HARRISON COUNTY, W.Va (WDTV) - NOTE: Video for this story was recorded earlier in the week.
In this week's edition of West Virginia Fights Back, we take things to the classrooms and hallways.
A variety of ages and demographics contribute to our state's addiction crisis, but schools in our area are doing what they can to make sure our children don't go down the wrong road.
"We've done different activities where district attorneys have come in and talked to our kids about multiple things with opioids," said Robert C. Byrd High School's Assistant Principal Scott Davis. "Just knowledge of what the crisis is."
There are several different community organizations and groups that work with the Harrison County schools to talk to the students about the issue.
"We read an article each week in my classroom and one of them this year has already been about opioid addiction," said Emily Moore. "We discuss those articles in class. The kids respond to them, we reflect on them, and then if they have questions, I get them to the right authorities to talk to them."
RCB teacher Emily Moore told us students are aware of the addiction issue throughout the community.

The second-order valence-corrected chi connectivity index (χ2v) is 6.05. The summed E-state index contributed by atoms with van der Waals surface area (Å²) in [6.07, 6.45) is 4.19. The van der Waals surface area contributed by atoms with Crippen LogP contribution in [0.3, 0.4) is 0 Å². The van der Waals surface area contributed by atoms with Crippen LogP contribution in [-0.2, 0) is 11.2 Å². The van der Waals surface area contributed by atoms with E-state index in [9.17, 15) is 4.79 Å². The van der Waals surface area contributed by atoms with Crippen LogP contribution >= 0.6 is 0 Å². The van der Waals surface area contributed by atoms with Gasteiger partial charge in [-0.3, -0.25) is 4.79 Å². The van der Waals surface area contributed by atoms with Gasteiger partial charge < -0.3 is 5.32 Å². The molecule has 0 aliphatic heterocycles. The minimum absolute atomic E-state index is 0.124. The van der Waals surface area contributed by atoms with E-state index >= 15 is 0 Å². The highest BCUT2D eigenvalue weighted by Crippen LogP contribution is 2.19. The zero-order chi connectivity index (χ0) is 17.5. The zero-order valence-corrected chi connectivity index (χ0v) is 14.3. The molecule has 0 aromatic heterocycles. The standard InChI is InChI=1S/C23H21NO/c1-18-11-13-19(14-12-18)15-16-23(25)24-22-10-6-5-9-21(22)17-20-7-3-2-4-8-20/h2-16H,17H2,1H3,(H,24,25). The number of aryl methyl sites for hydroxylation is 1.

"You ask students in a classroom to raise your hands, how many of you have been affected by opioid addiction in your families, yourself, or with your friends, and almost every hand in the room goes up," Moore said.
The discussion in the classroom is geared toward overall education -- hoping students make the right, informed decisions.
"They say well, I want to try anything once and I say this is just one thing you can't," Moore said.
"Our health teacher does a lot of preventive measure," Davis said. "She has a lot of speakers come in and really give them a true introduction into what that life could be like if they choose to go down that road."
As the saying goes, 'it takes a village to raise a child.' Harrison County Superintendent Dr. Mark Manchin says the schools are committed to making this a part of their lessons, but it's a collaborative effort from several in the community.
"We're aware," said Superintendent Dr. Mark Manchin. "All of us together can address this. Certainly the school system will take a lead, but we can only be successful with the help of our parents and our communities."